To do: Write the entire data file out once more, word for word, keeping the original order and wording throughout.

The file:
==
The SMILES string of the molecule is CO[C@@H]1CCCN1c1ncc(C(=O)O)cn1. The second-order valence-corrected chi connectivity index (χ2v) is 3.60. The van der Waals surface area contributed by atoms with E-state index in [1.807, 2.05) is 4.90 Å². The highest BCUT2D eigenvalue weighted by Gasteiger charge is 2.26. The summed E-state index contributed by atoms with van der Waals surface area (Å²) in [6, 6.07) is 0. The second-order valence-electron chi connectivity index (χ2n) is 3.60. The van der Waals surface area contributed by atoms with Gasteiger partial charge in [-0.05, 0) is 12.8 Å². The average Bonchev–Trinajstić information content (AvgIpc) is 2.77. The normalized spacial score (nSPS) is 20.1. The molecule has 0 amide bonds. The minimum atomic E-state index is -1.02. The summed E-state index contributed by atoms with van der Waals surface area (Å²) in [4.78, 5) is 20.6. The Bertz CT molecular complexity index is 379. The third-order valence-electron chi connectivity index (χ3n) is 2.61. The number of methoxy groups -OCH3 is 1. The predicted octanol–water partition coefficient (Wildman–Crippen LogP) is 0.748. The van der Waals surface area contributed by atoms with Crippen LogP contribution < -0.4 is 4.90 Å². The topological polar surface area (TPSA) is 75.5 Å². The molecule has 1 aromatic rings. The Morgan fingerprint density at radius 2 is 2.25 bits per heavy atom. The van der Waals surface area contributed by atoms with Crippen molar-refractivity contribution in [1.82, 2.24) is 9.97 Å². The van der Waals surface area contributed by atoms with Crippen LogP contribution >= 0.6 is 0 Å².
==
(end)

The SMILES string of the molecule is CO[C@@H]1CCCN1c1ncc(C(=O)O)cn1. The second-order valence-corrected chi connectivity index (χ2v) is 3.60. The van der Waals surface area contributed by atoms with E-state index in [1.807, 2.05) is 4.90 Å². The highest BCUT2D eigenvalue weighted by Gasteiger charge is 2.26. The summed E-state index contributed by atoms with van der Waals surface area (Å²) in [6, 6.07) is 0. The second-order valence-electron chi connectivity index (χ2n) is 3.60. The van der Waals surface area contributed by atoms with Gasteiger partial charge in [-0.05, 0) is 12.8 Å². The average Bonchev–Trinajstić information content (AvgIpc) is 2.77. The normalized spacial score (nSPS) is 20.1. The molecule has 0 amide bonds. The minimum atomic E-state index is -1.02. The summed E-state index contributed by atoms with van der Waals surface area (Å²) in [4.78, 5) is 20.6. The Bertz CT molecular complexity index is 379. The third-order valence-electron chi connectivity index (χ3n) is 2.61. The number of methoxy groups -OCH3 is 1. The predicted octanol–water partition coefficient (Wildman–Crippen LogP) is 0.748. The van der Waals surface area contributed by atoms with Crippen LogP contribution < -0.4 is 4.90 Å². The topological polar surface area (TPSA) is 75.5 Å². The molecule has 1 aromatic rings. The Morgan fingerprint density at radius 2 is 2.25 bits per heavy atom. The van der Waals surface area contributed by atoms with Crippen molar-refractivity contribution in [1.82, 2.24) is 9.97 Å². The van der Waals surface area contributed by atoms with Crippen LogP contribution >= 0.6 is 0 Å².